Ghanaian reactor at full power after fuel conversion

11 August 2017

Ghana's research reactor has achieved full power operation following its conversion to run on low-enriched uranium (LEU) instead of highly-enriched uranium (HEU). It is the first of five such Chinese-supplied reactors outside of China to be converted.

Ghana research reactor restart - 460  (CIAE)
China's ambassador to Ghana was among those who witnessed GHARR-1 attaining full capacity using LEU fuel (Image: CIAE)

The China Institute of Atomic Energy (CIAE) announced today that the Ghana Research Reactor, known as GHARR-1, achieved full power with LEU in its core at 12.27pm yesterday.

GHARR-1 is a low-power research reactor with maximum thermal power level of 30kW. It is a commercial type of the Miniature Neutron Source Reactor (MNSR) designed, manufactured and constructed by the China Institute of Atomic Energy. Originally fuelled with 90.2% HEU, the reactor is designed for use in universities, hospitals and research institutes, mainly for neutron activation analysis, production of short-lived radioisotopes, education and manpower development. The GHARR-1 reactor - located at the National Nuclear Research Institute of the Ghana Atomic Energy Commission (GAEC) - started operations in December 1994.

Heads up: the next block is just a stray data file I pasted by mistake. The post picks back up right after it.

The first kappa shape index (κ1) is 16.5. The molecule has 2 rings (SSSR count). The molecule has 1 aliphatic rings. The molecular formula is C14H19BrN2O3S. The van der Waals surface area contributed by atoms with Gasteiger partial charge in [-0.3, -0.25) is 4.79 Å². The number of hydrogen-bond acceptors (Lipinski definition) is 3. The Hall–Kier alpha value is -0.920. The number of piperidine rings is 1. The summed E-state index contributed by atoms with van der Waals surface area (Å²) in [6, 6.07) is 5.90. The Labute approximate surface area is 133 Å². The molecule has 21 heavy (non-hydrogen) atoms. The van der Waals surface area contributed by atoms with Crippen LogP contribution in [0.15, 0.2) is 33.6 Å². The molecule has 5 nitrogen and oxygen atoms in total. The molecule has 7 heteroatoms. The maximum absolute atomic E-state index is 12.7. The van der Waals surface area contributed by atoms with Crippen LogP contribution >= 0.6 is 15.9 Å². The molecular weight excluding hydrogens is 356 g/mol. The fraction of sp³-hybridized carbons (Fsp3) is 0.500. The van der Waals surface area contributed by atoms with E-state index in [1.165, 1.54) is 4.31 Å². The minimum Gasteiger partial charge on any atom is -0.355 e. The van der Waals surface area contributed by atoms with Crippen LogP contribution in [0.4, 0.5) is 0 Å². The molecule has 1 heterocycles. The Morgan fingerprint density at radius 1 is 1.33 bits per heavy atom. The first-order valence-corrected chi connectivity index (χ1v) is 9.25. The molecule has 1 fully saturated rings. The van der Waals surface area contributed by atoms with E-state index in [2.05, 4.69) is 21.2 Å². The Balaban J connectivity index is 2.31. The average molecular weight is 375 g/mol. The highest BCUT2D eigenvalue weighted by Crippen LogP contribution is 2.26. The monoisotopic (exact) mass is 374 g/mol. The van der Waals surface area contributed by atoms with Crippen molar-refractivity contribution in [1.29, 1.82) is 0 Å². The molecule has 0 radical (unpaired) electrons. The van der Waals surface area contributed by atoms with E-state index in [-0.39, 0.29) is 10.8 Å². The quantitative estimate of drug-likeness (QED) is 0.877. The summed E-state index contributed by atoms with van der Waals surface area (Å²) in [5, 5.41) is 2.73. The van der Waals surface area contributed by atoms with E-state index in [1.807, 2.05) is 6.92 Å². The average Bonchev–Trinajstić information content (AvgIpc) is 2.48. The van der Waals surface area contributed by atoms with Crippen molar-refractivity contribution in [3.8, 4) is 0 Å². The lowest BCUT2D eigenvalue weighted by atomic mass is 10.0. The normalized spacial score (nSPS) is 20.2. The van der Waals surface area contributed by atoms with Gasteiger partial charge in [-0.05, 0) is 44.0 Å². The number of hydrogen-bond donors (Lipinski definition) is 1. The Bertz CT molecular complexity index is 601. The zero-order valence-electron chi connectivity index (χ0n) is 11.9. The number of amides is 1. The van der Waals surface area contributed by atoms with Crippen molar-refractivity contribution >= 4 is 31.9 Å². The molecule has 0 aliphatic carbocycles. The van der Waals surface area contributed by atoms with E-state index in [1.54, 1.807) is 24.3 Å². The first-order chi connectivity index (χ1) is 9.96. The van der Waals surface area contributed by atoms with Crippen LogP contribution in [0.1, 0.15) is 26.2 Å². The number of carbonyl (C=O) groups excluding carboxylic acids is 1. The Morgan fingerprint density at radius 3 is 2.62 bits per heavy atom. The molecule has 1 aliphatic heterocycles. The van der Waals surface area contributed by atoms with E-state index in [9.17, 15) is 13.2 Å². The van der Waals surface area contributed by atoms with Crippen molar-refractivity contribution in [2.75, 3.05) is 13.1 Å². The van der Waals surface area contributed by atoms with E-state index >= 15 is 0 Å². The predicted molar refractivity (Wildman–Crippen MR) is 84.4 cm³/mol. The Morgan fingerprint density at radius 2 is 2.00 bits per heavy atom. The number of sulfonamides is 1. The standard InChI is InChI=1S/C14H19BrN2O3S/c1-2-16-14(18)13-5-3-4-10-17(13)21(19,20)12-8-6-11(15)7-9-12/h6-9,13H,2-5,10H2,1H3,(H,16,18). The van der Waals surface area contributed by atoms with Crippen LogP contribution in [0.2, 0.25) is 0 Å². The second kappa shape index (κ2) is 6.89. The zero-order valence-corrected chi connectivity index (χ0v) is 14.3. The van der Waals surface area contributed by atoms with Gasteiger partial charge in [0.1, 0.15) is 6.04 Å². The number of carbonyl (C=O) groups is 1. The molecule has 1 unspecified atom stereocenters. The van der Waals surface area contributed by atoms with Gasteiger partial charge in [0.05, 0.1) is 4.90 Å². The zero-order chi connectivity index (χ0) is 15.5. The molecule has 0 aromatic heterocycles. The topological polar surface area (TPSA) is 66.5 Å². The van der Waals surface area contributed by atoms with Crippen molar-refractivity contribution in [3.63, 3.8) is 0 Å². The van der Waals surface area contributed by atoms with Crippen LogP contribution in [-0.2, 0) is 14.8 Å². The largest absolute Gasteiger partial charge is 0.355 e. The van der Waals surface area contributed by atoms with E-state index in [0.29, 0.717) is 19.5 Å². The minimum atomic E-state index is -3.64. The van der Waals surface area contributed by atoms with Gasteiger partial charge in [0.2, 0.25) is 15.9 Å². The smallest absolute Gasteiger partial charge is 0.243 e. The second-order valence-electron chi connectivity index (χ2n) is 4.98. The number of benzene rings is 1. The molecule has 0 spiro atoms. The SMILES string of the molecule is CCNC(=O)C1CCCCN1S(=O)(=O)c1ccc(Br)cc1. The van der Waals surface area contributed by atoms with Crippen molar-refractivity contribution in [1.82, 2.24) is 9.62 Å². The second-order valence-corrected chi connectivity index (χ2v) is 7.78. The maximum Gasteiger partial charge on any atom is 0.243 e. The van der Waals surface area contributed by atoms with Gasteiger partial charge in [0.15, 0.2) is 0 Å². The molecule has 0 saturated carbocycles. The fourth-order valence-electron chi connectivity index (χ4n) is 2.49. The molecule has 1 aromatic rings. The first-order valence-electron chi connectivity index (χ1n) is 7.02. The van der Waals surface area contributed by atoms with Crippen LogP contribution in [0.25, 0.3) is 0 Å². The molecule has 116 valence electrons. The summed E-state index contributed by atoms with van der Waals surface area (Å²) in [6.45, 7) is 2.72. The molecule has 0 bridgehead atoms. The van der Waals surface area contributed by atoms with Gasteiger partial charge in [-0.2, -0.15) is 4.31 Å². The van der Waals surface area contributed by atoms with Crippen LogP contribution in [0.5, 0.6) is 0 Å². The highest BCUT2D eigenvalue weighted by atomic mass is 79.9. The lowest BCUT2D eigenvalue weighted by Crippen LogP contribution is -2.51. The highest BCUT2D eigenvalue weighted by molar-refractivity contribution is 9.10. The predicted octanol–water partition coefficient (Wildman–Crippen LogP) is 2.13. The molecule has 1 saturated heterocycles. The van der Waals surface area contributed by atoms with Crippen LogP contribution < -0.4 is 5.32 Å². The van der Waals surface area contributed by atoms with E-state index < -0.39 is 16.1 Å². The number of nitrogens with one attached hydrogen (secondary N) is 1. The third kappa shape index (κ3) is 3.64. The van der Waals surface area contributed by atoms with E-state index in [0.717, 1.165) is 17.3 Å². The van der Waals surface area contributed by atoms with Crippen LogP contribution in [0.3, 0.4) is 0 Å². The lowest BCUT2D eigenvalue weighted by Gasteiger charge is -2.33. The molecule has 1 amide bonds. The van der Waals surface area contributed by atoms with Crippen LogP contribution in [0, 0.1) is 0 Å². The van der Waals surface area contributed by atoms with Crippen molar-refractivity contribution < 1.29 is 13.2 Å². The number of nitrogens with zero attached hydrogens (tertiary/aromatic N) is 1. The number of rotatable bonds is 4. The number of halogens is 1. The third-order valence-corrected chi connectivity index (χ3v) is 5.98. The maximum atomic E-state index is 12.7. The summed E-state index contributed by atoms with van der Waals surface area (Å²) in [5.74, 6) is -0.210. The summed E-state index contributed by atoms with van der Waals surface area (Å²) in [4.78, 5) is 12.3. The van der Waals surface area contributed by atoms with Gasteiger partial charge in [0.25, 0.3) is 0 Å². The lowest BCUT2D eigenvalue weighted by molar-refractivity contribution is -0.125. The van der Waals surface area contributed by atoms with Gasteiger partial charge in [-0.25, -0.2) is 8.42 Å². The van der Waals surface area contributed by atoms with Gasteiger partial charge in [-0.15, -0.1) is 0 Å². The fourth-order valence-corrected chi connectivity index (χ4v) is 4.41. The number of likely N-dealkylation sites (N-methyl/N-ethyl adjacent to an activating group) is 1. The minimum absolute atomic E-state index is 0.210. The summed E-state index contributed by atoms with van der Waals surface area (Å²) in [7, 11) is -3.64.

In 2006, efforts were initiated to convert Chinese-designed MNSRs from HEU to LEU fuel. The GHARR-1 is the first of five such MNSR reactors outside of China eligible for conversion and fuel return to China. Under a project involving China and Ghana, as well as the USA and the International Atomic Energy Agency (IAEA), the HEU core was removed from the reactor in August 2016 and a new LEU core installed. This operation was completed last month.

The CIAE said the project to convert the Ghanaian MNSR to LEU has created "strong technical support and valuable experience" for converting other MNSRs abroad.

The US Department of Energy's National Nuclear Security Administration is cooperating with Nigeria, China and the IAEA to convert Nigeria's MNSR in 2018.

Researched and written
by World Nuclear News